The Court of Appeals for the Federal Circuit (“CAFC”) held a patent directed to delivering targeted advertising via bypassing mobile devices’ security systems was directed to an abstract idea, and thus invalid under 35 U.S.C. §101. This decision reinforces that neither unclaimed functionalities, nor vague, results-centric descriptions give rise to patentability. Free Stream Media Corporation, d/b/a Samba TV (“Samba”), a major player in the digital advertising industry, owns U.S. Pat. No. 9,386,356 (“the ’356 Patent”), titled “Targeting with Television Audience Data Across Multiple Screens.” The system targets advertisements to a user’s mobile phone based on data gathered from a user’s television. The District Court had previously found the claims to be patent-eligible. Alphonso then obtained summary judgment of noninfringement, and the parties each appealed.
The Supreme Court’s two-step Alice framework for evaluating patent eligibility under § 101 considers (1) whether the challenged claims are directed to a patent ineligible concept, and if so; (2) whether the challenged elements of the claim individually or as an ordered combination transform the nature of the claim into a patent-eligible application. Samba asserted that the patent’s claimed advance was its “ability to pierce the sandbox of a mobile device” without action or intervention by the user. Id. at 16. Normally, having a software application pass information between a user’s mobile phone and another networked device (e.g. a smart TV) would be prevented by a “security sandbox,” which is a software construct within which each application runs. The sandbox is designed to prevent applications from accessing off-limits parts of the device they are running on, and often tightly restricts network access. An application could request the user’s permission to access functions outside the sandbox, but a cornerstone of Samba’s system seems to be that it only requests the user’s permission once, from their Smart TV, necessitating piercing the sandbox of the user’s mobile device. However, the claims neither identified any particular or novel mechanism for doing so (presumably because they are trade secrets), nor any improvement to the computers’ functionality, and thus the claims were held directed to an abstract idea.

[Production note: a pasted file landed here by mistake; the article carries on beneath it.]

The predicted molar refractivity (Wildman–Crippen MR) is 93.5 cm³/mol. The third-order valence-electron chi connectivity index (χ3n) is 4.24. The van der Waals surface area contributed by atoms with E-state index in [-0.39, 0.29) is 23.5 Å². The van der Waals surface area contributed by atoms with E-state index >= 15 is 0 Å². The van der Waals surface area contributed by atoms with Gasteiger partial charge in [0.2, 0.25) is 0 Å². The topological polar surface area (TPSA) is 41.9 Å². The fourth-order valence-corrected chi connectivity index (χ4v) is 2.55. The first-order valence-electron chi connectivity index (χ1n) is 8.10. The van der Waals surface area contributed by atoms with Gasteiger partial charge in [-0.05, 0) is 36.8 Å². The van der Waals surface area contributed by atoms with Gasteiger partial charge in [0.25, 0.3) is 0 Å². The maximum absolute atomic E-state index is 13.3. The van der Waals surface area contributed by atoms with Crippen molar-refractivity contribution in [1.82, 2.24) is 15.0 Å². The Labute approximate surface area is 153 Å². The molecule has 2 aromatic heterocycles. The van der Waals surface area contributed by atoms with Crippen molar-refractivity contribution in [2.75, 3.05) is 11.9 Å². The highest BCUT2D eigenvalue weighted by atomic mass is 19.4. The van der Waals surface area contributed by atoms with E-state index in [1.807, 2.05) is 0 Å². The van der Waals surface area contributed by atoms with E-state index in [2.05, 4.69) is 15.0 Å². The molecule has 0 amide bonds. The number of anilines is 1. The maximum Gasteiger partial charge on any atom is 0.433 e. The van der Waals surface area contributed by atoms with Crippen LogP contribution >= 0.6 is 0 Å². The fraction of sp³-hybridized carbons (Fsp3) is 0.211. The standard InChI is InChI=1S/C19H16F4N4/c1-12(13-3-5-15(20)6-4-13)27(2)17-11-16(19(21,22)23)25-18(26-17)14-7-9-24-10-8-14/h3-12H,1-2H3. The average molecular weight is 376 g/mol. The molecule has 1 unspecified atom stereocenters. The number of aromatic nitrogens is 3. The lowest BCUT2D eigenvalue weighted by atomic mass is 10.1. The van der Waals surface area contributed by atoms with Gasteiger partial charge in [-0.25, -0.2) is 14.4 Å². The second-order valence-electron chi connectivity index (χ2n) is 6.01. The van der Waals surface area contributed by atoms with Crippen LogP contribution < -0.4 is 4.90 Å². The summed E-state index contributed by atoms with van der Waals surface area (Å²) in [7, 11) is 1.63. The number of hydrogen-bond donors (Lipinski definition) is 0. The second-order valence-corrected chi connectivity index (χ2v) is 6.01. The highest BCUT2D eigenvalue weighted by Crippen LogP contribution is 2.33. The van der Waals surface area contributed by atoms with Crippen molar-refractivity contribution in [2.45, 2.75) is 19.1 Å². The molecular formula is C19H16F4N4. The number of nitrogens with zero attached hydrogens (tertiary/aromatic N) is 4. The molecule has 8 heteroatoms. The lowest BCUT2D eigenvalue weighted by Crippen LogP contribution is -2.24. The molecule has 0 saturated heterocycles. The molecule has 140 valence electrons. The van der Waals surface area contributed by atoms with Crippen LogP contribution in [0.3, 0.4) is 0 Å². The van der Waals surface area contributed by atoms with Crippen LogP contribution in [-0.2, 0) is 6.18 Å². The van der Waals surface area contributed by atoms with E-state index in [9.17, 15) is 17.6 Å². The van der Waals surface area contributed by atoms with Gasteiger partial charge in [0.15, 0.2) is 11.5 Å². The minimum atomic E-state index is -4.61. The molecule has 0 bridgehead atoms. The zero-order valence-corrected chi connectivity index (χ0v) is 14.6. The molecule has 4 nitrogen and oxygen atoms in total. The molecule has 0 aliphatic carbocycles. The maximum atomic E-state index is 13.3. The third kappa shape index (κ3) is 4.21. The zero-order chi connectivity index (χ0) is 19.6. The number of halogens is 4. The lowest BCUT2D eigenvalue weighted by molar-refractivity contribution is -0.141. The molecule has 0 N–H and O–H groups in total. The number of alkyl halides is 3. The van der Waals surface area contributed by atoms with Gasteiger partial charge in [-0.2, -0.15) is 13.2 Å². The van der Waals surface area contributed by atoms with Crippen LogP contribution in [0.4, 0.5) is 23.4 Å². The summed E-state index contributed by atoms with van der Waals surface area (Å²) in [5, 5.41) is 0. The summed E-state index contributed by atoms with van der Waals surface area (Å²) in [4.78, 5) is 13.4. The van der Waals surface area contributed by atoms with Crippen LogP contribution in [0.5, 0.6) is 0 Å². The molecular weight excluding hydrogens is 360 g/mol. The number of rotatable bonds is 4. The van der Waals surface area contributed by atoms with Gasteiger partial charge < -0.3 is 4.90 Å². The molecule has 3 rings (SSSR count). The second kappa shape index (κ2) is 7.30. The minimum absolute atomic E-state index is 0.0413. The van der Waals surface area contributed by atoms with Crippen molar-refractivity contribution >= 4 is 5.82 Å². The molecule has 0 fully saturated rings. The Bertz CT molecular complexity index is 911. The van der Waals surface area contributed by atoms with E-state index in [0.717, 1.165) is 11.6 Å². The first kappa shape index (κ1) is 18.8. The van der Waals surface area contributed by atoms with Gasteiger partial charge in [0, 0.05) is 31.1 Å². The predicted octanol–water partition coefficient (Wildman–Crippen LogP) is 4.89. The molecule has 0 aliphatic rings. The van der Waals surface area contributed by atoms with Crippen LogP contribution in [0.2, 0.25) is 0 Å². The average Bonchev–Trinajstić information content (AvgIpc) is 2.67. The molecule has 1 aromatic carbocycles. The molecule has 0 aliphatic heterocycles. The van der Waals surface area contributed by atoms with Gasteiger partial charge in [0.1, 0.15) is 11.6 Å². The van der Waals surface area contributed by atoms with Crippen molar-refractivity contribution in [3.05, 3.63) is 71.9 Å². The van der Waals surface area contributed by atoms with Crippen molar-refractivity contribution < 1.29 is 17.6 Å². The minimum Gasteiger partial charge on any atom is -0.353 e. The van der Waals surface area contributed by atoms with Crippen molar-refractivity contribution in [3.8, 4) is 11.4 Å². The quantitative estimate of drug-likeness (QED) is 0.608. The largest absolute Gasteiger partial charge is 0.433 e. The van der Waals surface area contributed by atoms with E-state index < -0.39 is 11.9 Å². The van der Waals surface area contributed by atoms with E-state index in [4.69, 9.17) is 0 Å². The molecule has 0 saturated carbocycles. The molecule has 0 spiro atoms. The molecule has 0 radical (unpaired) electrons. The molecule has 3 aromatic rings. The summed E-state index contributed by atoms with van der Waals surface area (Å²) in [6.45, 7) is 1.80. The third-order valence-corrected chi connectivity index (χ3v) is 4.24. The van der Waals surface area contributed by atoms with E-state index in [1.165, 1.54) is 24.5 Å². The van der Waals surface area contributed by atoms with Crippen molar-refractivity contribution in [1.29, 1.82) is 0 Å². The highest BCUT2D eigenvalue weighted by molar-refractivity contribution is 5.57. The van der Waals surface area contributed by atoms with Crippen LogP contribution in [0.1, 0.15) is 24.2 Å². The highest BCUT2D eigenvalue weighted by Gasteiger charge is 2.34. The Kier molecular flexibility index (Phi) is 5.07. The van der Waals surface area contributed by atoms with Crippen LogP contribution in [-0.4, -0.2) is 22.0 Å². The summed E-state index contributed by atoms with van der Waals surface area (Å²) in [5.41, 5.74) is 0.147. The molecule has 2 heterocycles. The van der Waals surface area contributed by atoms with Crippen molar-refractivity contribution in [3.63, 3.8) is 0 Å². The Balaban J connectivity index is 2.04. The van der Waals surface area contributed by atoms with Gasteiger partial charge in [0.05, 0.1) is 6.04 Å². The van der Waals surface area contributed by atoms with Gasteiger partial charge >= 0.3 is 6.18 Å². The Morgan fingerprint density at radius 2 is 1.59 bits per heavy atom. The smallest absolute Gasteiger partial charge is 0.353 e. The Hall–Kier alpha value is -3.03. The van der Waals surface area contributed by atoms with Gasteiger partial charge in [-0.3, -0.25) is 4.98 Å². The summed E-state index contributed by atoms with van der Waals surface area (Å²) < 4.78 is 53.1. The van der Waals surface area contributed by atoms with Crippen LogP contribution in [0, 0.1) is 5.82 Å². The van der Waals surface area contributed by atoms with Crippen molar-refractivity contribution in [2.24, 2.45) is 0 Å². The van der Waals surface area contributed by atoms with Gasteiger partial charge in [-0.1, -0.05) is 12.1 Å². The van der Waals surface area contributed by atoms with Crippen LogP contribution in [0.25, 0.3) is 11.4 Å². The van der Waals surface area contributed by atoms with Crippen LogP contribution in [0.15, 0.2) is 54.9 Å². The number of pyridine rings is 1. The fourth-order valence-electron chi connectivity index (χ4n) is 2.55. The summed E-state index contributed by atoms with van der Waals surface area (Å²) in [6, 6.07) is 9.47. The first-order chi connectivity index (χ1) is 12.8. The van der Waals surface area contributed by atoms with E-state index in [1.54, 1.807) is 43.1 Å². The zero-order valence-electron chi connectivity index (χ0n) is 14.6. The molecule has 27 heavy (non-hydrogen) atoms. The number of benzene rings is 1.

The ’356 Patent fared no better at Alice step two. Samba argued that the claims enabled the devices to function in an unconventional manner patent by overriding their “routine and conventional inability to share information with each other.” However, the Court reinforced that “an abstract idea is not patentable if it does not provide an inventive solution to a problem in implementing the idea,”, butthe claims “simply recite[d] that the abstract idea will be implemented using conventional components and functions generic to the technology.” Likewise, the Court held that the patent’s methods of bypassing the security sandbox relied on generic computing components in a conventional arrangement. Thus, like so many Internet-related patents, Samba’s turned out to be just another castle made of sand, swept away with the first tide.